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Unlucky Princesses: Marie Louise d'Orleans

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Marie Louise d'Orleans really drew the short straw when it came to a Royal marriage. This poor French princess was sacrificed on the altar of political necessity, and married off to the last Habsburg king of Spain – King Carlos II.

Born on 26 March 1662 Marie Louise was the daughter of Philippe, Duke of Orleans, and Henrietta Anne of England. Her father was the younger brother of King Louis XIV “the Sun King” while her mother was a younger sister of King Charles II of England and the future King James II. She grew up in the ostentatious luxury of the French court, travelling with her family between various palaces and staying with her grandmothers – the Dowgar Queen of France Anne of Austria, and Dowager Queen of England Henrietta Maria. Marie Louise d'Orleans

When Marie was eight her mother died. Poison was suspected by some, but it was probably an infection from a perforated ulcer. Philippe remarried a year later to Elizabeth Charlotte “Liselotte” of the Palatinate, and again Marie Louise fell on her feet. Liselotte was not a stepmother out to cause trouble between her husband and his elder children, and she developed a close relationship with both Marie and her sister Anne.

But when it came to marriage Marie Louise was less lucky. Although a marriage with her cousin the Dauphin was considered to be the best match a girl could want, it was France’s on-going battles with Spain that won out. Carlos had become king at the tender age of three on the death of his father King Philip IV. Such an inheritance at such a young age was difficult enough, but it was made worse by Carlos’ severe mental and physical disabilities. Generations of inbreeding between the two sides of the House of Habsburg meant that Carlos’ parents were uncle and niece. Philip IV’s parents had also been first cousins, in total eight of Carlos’ great-grandparents were descended from Philip Habsburg and Juana of Castile.

Carlos’ health problems were well known around Europe. Unable to speak until he was four and unable to walk until he was eight, his deformed jaw and overly large tongue meant that he could barely chew his food. He had a minimal education, his doctors feared that mental exertion would lead to his early death. Marie Louise would not have been ignorant of these issues, and reportedly spent most of her time after the proxy marriage ceremony in floods of tears. Liselotte travelled with her for part of the journey to Spain, and kept up an active correspondence once she left France.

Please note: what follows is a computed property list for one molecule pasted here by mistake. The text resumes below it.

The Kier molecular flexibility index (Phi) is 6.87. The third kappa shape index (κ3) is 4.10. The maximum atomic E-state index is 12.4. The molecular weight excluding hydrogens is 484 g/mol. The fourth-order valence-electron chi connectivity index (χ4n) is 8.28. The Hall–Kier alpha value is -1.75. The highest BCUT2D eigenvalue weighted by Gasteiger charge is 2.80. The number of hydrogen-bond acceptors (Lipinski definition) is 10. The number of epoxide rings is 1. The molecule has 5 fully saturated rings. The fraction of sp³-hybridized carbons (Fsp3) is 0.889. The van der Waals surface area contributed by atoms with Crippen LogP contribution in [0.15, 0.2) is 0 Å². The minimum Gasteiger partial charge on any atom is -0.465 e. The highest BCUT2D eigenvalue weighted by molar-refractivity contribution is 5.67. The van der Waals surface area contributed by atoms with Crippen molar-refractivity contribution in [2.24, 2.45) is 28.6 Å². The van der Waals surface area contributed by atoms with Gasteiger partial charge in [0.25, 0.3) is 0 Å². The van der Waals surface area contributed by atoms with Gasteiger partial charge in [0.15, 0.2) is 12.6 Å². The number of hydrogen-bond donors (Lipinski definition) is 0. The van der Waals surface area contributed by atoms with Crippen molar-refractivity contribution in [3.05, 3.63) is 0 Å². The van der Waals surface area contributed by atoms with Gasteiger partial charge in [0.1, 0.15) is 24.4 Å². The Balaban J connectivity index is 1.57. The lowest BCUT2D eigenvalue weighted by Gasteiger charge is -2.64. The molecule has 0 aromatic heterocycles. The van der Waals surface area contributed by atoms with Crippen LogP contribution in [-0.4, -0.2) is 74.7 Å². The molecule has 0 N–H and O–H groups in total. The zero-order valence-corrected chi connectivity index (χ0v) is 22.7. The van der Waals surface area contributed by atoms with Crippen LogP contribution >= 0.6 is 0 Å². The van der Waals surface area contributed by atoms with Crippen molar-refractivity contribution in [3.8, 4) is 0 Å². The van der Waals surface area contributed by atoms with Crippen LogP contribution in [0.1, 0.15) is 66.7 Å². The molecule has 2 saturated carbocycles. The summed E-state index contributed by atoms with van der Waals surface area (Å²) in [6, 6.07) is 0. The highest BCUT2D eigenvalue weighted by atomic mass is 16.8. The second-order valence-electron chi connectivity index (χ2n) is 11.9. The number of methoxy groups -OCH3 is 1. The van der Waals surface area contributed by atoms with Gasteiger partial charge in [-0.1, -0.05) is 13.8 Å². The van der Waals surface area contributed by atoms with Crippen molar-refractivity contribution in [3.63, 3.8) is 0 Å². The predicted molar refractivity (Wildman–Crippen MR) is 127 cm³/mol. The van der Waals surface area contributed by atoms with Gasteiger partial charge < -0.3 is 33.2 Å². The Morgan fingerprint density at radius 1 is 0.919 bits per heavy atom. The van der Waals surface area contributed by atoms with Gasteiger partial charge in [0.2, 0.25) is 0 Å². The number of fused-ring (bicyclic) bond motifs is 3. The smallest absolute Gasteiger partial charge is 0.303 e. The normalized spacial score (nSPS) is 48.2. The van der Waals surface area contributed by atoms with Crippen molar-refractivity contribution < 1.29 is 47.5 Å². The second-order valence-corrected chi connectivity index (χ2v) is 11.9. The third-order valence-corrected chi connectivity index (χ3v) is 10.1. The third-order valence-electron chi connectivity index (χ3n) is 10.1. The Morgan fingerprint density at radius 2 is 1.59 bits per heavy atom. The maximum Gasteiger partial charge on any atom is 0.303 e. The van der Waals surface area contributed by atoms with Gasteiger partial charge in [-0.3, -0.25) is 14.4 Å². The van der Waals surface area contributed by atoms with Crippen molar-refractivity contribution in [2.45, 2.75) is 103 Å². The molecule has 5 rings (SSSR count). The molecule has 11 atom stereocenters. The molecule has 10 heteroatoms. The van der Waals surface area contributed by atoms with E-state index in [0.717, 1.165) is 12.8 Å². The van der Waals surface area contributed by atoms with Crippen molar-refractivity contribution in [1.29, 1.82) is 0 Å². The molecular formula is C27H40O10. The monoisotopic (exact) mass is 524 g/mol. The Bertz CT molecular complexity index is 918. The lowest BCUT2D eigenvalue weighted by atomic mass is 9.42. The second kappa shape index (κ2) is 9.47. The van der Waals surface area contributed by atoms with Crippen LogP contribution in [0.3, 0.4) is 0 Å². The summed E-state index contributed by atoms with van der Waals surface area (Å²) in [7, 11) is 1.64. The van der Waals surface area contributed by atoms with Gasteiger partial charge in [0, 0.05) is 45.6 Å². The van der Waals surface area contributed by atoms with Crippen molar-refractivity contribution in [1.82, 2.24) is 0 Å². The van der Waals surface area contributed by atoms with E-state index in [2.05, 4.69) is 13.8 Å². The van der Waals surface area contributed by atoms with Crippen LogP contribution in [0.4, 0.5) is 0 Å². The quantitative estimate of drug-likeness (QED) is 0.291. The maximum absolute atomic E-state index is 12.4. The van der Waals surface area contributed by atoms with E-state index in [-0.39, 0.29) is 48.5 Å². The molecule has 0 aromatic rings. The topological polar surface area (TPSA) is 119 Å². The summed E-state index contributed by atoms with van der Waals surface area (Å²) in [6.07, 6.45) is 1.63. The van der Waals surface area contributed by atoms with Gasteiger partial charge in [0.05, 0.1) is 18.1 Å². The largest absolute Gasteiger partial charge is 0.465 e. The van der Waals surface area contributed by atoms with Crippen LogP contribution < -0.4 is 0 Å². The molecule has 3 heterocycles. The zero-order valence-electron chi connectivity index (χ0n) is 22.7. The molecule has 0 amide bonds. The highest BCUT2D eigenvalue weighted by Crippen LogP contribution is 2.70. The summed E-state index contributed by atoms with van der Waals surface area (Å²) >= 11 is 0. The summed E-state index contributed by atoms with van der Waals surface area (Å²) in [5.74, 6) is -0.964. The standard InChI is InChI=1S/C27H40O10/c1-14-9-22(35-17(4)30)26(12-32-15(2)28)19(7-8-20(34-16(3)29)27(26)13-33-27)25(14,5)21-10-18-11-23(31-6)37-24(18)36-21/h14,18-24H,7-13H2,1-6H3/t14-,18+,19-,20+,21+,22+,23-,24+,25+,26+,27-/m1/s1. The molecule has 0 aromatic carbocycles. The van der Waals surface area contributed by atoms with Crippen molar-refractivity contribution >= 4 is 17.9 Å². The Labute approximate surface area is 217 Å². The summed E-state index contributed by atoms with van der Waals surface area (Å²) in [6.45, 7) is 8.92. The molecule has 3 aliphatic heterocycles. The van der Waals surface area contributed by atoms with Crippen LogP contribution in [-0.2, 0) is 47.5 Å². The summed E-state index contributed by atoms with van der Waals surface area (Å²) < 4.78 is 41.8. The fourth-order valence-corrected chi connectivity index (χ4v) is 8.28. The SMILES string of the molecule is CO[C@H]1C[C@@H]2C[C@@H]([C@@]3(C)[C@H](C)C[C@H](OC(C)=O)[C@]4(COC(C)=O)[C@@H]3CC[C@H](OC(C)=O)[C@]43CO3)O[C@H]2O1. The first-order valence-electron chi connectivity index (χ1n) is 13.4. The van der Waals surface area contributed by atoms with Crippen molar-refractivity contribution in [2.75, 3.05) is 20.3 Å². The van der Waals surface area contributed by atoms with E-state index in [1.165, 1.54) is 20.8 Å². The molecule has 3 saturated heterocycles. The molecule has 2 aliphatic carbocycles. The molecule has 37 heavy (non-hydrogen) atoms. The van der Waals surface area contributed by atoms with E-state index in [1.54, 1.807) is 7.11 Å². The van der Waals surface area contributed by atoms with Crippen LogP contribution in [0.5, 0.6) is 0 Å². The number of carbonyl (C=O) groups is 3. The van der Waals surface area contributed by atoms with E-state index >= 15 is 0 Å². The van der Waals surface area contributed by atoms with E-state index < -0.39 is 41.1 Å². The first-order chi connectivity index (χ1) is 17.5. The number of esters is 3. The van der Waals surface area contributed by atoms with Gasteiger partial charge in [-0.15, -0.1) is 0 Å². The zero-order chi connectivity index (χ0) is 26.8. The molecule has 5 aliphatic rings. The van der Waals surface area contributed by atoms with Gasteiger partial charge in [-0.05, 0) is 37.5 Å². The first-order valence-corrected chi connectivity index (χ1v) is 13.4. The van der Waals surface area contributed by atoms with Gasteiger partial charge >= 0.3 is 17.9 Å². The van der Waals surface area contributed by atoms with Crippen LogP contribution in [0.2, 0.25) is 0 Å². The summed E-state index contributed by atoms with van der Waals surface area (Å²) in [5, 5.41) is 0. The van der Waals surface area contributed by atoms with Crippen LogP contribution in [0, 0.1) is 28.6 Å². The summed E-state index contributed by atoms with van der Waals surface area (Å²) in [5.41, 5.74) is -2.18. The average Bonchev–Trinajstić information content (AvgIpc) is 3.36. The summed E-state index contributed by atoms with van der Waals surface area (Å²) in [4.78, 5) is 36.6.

Life in Spain was about as bad if not worse than Marie Louise may have imagined. Carlos was fascinated by his beautiful wife and fell in love with her, and she developed a good relationship with her mother-in-law Mariana. But in all other aspects it was a miserable existence. A young woman used to the beautiful opulence of the French court, Marie was now trapped in the austere residences of the Spanish court. She was expected to follow Spanish etiquette, highly formal and with strict rules about what Queens must not do. She wasn't even allowed to look out the window, lest a common citizen catch a glimpse of her. Spanish Catholicism was very different from French Catholicism, as Queen Marie was expected to witness the burning of heretics by the Inquisition. The courtiers and the Spanish people hated their French-born Queen and both Marie and her attendants from France were accused of plotting against the King.

Marie Louise never fell pregnant, and this was also blamed squarely on her. Infertility was inevitably blamed on the woman, even when the husband was as clearly ill as Carlos was. Marie even confided to the French ambassador that she was sure she would never have a child, indicating that she was well aware it was Carlos' health problems that were the root cause.

After a day out riding in February 1689 Marie Louise complained of a pain in her stomach. After two days of agonising stomach pains she was dead. Like her mother's untimely death, poison was suspected and her mother-in-law was accused of having her killed off so a more fertile woman could marry Carlos. Modern belief is that she died from appendicitis or food poisoning. She was only 26 years old, she had never seen France since leaving it for her wedding.

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